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How to Turn a $6,000 TFSA Into $100,000

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Good news! The TFSA contribution limit for 2021 is $6,000. Assuming you’re just starting your TFSA next year, instead of contributing a lump sum of $6,000, it might be easier to contribute $500 a month to get to $6,000 by the end of the year.

Saving regularly and maxing out your TFSA every year is the fuel that will get your tax-free account growing initially. Later on, as your portfolio grows, your investments can grow much faster than your contributions. You just need to keep working at it.

The TFSA contribution limit will increase over time — indexed to inflation and rounded to the closest $500. Keeping it simple, we assume the TFSA contribution limit remains at $6,000 for future years, it’ll take 17 years of contributions to reach +$100,000.

If you get a 10% rate of return in your TFSA portfolio, it’ll only take 10 years to reach +$100,000. 57% of the portfolio would be your annual savings of $6,000. 43% or $45,187 would come from your investment returns.

If you get a 10% return, earn a 3% yield, and reinvest all the income (also for a 10% return), you’ll reach +$100,000 in just over eight years.

Investing is not just about getting high returns. You also need to consider the underlying risks of an investment and the amount of effort and time you need to put into managing your portfolio.

The average long-term stock market return is 10%. If you aim for a 10% rate of return, you can shoot for low-risk stocks that require minimal management on your part.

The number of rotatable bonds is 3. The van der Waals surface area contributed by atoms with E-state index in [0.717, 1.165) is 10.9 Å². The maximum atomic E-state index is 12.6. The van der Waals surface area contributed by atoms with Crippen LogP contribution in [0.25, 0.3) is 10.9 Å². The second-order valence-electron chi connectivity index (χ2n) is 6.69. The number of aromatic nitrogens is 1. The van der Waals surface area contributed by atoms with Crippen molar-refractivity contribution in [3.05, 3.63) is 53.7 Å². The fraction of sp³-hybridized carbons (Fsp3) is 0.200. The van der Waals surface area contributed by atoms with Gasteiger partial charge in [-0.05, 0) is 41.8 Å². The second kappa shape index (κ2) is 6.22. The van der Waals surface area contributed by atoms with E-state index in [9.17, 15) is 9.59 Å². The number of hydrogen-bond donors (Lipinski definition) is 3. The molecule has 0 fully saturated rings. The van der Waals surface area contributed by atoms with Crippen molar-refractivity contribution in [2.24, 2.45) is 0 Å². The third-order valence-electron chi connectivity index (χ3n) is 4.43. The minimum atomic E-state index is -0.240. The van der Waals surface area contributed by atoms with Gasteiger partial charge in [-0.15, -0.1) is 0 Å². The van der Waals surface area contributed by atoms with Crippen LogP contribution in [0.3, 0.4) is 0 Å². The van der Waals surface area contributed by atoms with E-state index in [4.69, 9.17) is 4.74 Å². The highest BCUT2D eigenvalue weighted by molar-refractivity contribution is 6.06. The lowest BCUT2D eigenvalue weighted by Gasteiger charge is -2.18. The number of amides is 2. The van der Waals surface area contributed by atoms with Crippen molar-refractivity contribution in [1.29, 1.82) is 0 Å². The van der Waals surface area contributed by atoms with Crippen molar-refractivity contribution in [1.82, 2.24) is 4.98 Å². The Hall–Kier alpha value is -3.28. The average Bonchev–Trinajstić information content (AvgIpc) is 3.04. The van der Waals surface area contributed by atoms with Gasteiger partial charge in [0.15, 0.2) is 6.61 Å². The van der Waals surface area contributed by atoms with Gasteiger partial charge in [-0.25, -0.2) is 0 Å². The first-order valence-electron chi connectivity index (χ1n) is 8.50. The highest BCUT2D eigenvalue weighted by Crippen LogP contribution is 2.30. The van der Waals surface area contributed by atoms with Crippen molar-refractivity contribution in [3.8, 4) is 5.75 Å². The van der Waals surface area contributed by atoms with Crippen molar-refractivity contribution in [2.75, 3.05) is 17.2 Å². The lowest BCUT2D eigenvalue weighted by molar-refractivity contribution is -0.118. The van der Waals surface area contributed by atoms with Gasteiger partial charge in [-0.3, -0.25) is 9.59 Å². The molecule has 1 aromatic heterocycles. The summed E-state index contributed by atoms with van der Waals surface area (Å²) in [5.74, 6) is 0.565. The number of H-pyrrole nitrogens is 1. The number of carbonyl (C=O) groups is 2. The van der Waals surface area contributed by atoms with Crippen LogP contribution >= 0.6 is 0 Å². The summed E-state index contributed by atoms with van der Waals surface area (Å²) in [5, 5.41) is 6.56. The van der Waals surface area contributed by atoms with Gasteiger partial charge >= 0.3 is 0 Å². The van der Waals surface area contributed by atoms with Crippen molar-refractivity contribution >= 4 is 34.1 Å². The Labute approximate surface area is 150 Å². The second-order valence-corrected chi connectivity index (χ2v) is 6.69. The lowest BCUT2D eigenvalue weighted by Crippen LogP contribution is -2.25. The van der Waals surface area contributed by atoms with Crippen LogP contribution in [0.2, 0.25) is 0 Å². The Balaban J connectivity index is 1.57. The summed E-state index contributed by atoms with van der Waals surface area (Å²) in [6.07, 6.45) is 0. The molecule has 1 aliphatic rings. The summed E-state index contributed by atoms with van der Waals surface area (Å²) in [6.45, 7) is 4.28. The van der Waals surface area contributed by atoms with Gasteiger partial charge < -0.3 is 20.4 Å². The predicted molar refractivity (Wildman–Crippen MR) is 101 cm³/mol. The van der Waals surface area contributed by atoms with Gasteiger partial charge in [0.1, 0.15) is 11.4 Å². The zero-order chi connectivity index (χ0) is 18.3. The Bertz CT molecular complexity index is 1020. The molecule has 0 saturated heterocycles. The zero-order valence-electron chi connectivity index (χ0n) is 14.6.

Where to invest your TFSA for 10% returns 

Jamieson Wellness (TSX:JWEL) is set up to grow at least 10% per year. This year, management forecasts revenue growth of approximately 15%, driven by 10-12% domestic growth and 40-50% international growth in its Jamieson Brands segment. It also estimates adjusted EBITDA and adjusted earnings per share growth of about 14% and more than 12%, respectively.

Jamieson’s personal health products (vitamins, minerals, and supplements) can be purchased online at Amazon and Costco. Alternatively, consumers can conveniently pick up what they need when they make their regular visits to a grocery or drug store like a Superstore, London Drugs, or Shoppers Drug Mart.

Importantly, Jamieson has also unlocked the huge Chinese market, where authentic products of high quality are sought after. As of Q1, it sells 21 of its products in China.

The stock has been incredibly resilient during this pandemic, as it only corrected about 10% in the March market crash, after which it recovered swiftly and climbed to a new all-time high in October. The recent +20% correction is a decent entry point to buy a starter position in the growth stock.

Management noted that the pandemic could influence its operations, such as affect its supply chain or force the temporary closures of its manufacturing facilities. Any negative impacts will weigh on the stock in the near term.

Jamieson has a strong balance sheet. As well, it has ample coverage for its growing dividend that yields 1.4%, at the recent quotation of below $35 per share.

The Foolish takeaway

To turn a $6,000 TFSA into $100,000 within a reasonable timeframe, you need to max out your TFSA every year. Then carefully select your stock investments and aim for a minimum return of 10% a year.

Amazingly, after you reach a $100,000 TFSA, it’ll only take another five years to get to +$200,000 using the same method.

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John Mackey, CEO of Whole Foods Market, an Amazon subsidiary, is a member of The Motley Fool’s board of directors. Fool contributor Kay Ng owns shares of Amazon and Jamieson. David Gardner owns shares of Amazon. The Motley Fool owns shares of and recommends Amazon and Costco Wholesale and recommends the following options: short January 2022 $1940 calls on Amazon and long January 2022 $1920 calls on Amazon.

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